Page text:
Monday Profile: Stepping into a new classroom

July 15, 2019 9:29:38 AM

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If you've been to The Junction -- a dance hall for "family fun" as the flashing sign on the building purports -- then you've seen Diane Clark.  

 

On any given Friday night in the hall at Phillips Hill Road and Highway 182 in Columbus, Clark leads the dance floor with a couple other women, clapping, screaming and high-fiving after every song the live band plays.  

 

You probably would think Clark, 72, has danced her entire life, if you saw her turning in circles and swiftly changing direction to "Memory Lane." But she started only six years ago, after retiring from her 34-year career as a second-grade teacher in Starkville.  

 

At that point, Clark thought she was done teaching forever. It turned out then that she was just between chapters.  

 

Clark saw an advertisement in the newspaper for a line dancing class at the Starkville Sportsplex and thought she'd give it a try.  

 

After three months of attending weekly classes, Clark grew frustrated because she wasn't coordinated enough to pick up the dances. 

 

"I decided I was just too old to line dance, so I quit," Clark said.  

 

Then she discovered most of the class members made up the Starkville Steppers, who regularly performed at nursing homes, including Trinity Place Retirement Community, where Clark's mother was living at the time. Those performances meant a lot to her mother, so Clark decided to try the class again and slowly started learning the dances.  

 

"To my surprise, I missed dancing so much I finally joined again," Clark said.  

 

After three years of taking class, Clark's instructor moved away, and the group almost disbanded. So Clark stepped up.  

 

"We were going to stop meeting, but I couldn't stand to think about that. So I agreed to be the teacher," Clark said. "Most of the people in the class could dance better than me but I kept practicing and practicing."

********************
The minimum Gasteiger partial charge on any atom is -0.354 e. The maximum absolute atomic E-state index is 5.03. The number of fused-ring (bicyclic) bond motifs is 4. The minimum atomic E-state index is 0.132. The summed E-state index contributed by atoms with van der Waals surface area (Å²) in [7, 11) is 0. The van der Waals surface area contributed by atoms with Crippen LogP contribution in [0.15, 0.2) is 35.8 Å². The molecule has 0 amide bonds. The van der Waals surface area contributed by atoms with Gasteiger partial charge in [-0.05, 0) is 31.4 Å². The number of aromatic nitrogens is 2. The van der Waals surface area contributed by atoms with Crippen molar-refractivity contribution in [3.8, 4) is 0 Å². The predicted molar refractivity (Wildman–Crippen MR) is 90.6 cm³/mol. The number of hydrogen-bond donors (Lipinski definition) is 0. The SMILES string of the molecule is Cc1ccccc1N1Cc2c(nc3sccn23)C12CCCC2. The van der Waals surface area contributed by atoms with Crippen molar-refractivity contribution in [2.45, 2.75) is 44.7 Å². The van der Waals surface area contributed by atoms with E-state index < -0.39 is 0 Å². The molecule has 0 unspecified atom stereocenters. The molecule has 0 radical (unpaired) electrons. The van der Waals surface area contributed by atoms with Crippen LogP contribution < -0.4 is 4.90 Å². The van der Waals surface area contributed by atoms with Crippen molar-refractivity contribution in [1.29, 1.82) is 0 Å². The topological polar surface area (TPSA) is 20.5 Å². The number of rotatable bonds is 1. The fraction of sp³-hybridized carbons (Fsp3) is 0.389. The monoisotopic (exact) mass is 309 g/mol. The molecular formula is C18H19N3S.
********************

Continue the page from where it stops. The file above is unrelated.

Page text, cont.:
Now, Clark's been teaching classes for beginner, intermediate and advanced dancers for three years on Mondays and Wednesdays. She said the class has "filled a void" in her life.  

 

"I just transferred my love of teaching from children to adults," Clark said. "I was a very caring school teacher, and I hope I am that way with my dancers." 

 

Sue Anderson, 68, who teaches class when Clark is unable, said Clark gives students study sheets for every dance they learn, with steps broken down by counts. 

 

Anderson said she never thought she could learn to line dance at her age, and Clark's teaching method has made learning easier.  

 

"She gives you anything you want to know on a sheet," Anderson said. "It helps a lot." 

 

Clark said the "sweet" people, her students, are the best part of teaching line dancing.  

 

"They'll do anything for you," Clark said. "If you're sick, they're going to be there with cards and food and all. If it's your birthday, they're going to bring you cake. I love the dancing, don't get me wrong, but it's the people."  

 

In her classroom, the Sportsplex activity room last week, Clark demonstrated the dances at the front, where her 14 intermediate students could clearly see her movements, and directed them with teal-painted fingernails.  

 

They danced in a clump to "Footloose," "Write this Down" and "Wagon Wheel," sometimes clapping, snapping and singing along.  

 

Milo Burnham, 80, who's attended line dancing classes at the Sportsplex for around 9 years and learned from several instructors, described Clark as "fun" and said she "doesn't have a temper."  

 

"She's got a very positive spirit," Burnham said. 

 

Her hour-long class at 1:30 p.m. ran late -- something Clark said happens almost every week -- because they were "having too much fun to stop." 

 

"I love it," Clark said. "I don't know how long I'll be able to do it. I don't know at what age you have to stop, but I'm going to do it as long as I can."